The Good Sense of the Modern: Revisiting Heidegger’s Social Ontology


By the term social ontology I mean to argue Heidegger's definition of the social existence of the self. In this paper I will look at Dasein as an engaged modern self, located in its context and history within the specifics of self's embeddeness. The good sense of the modern is the manifold ways in which dignified human flourishing can be imagined, which, as Charles Taylor points out, is the mainstay of modernity as a condition of being human. Dignified human flourishing upon the planet, amidst all its beings, and without obstructing the open space that humanity nurtures for the circulation of manifold meanings of realities, should mean that technological modernity in its emerging total shape cannot sustain the good sense of the modern. Technologically supported human flourishing, concretized through the international market system of overproduction and overconsumption, is a definitive denial of the good sense of the modern. The paper will attempt to retrace some of the ethical, spiritual and innate human qualities whereby we can reimagine and re-enchant modern identity amidst an overwhelming Technological Modernity. Modernity is not to be rejected but its good, wholesome and meaningful sense is to be interpretively appropriated. I will elucidate the notion of the modern self from an engaged perspective, which is embedded in a social and cultural context and which is bound to manifest justice.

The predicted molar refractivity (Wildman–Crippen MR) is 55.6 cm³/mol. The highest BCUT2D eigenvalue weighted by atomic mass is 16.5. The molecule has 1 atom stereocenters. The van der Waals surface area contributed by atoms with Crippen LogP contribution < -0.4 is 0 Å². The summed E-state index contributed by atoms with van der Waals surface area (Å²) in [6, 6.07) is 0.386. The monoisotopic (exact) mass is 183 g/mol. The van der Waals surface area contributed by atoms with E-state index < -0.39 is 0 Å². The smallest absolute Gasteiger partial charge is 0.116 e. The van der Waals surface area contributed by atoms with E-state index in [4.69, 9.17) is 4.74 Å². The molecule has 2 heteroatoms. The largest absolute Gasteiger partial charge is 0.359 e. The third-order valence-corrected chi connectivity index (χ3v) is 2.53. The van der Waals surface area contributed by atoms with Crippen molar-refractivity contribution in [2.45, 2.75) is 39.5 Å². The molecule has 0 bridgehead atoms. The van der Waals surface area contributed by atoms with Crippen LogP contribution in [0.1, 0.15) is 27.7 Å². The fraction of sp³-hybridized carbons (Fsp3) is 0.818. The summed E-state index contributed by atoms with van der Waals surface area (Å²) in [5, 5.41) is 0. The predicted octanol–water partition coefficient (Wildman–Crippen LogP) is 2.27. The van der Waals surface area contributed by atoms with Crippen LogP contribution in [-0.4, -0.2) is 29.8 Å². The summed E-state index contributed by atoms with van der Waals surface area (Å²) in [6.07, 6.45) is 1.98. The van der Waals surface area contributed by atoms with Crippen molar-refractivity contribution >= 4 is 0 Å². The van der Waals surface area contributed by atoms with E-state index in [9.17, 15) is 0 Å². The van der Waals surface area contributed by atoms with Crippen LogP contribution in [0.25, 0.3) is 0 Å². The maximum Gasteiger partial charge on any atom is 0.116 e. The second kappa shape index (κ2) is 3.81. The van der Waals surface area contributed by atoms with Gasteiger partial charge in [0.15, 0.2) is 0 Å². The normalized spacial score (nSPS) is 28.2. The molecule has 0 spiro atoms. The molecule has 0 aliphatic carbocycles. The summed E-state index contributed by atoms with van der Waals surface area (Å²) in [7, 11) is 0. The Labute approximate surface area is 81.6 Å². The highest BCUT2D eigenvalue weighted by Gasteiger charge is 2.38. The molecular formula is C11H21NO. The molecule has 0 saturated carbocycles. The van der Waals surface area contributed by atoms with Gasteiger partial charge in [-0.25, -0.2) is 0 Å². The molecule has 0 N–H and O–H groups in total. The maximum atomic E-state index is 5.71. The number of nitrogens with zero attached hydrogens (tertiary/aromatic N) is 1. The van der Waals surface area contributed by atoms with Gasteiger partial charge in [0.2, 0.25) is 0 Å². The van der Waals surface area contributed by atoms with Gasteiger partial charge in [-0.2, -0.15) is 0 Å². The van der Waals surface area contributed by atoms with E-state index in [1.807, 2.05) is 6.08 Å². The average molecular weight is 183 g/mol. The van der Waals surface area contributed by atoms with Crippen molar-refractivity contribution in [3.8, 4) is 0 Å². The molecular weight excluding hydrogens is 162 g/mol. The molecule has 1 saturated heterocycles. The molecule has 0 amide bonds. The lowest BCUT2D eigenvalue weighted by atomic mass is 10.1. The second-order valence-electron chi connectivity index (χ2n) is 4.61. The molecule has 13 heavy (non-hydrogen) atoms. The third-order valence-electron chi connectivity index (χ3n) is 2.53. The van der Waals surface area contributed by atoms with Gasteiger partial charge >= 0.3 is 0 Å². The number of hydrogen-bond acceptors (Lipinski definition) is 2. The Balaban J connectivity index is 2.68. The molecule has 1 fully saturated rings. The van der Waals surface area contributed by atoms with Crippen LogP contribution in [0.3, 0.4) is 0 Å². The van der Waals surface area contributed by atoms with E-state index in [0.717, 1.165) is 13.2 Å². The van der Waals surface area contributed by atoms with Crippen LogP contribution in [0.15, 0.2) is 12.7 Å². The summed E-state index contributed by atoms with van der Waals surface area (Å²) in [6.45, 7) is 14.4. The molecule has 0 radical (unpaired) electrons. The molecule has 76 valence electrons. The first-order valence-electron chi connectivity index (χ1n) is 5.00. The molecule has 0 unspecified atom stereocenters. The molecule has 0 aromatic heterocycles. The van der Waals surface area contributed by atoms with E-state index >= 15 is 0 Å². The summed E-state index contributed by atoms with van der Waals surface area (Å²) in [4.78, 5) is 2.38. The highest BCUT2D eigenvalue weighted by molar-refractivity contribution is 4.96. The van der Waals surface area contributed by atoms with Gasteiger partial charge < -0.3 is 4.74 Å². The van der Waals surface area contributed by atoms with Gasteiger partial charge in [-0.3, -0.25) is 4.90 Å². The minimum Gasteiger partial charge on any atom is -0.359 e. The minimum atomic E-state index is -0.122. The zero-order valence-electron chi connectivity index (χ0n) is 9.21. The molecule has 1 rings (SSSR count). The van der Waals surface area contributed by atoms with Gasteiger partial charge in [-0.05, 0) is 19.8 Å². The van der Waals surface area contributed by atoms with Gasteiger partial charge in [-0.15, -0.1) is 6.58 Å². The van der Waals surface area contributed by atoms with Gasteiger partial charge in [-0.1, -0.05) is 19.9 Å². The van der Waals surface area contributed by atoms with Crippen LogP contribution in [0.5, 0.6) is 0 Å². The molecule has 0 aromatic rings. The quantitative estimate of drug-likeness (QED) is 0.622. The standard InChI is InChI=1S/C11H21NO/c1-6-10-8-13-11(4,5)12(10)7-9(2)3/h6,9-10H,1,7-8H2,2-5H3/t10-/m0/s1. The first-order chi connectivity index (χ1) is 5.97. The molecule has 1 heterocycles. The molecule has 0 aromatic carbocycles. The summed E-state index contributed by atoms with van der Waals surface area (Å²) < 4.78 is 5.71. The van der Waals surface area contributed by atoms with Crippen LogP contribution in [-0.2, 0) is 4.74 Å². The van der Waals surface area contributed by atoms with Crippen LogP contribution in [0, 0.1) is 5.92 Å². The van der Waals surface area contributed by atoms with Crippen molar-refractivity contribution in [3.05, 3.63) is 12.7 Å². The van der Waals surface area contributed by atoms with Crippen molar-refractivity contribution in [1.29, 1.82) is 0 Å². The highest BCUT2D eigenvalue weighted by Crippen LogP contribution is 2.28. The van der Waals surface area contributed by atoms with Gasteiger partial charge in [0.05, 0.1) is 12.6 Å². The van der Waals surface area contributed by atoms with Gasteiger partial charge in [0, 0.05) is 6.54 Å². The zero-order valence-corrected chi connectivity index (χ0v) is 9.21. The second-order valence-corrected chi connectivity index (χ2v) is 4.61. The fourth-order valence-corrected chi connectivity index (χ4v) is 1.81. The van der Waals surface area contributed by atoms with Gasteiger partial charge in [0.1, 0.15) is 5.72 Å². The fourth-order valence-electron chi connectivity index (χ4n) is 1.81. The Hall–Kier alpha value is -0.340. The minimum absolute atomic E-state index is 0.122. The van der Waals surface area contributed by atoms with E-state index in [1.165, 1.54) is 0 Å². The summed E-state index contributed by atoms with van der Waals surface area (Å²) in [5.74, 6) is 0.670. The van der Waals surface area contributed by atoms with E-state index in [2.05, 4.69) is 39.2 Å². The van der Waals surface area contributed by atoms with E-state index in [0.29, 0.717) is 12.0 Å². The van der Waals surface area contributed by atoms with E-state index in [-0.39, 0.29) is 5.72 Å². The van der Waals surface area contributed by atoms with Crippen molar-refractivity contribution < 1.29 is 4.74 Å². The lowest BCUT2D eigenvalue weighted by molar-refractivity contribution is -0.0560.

Author Information
Anoop George, Birla Institute of Technology and Sciences (BITS Pilani) Goa Campus, India

Paper Information
Conference: ACERP2016
Stream: Philosophy - Philosophy and Technology

This paper is part of the ACERP2016 Conference Proceedings (View)
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Posted by James Alexander Gordon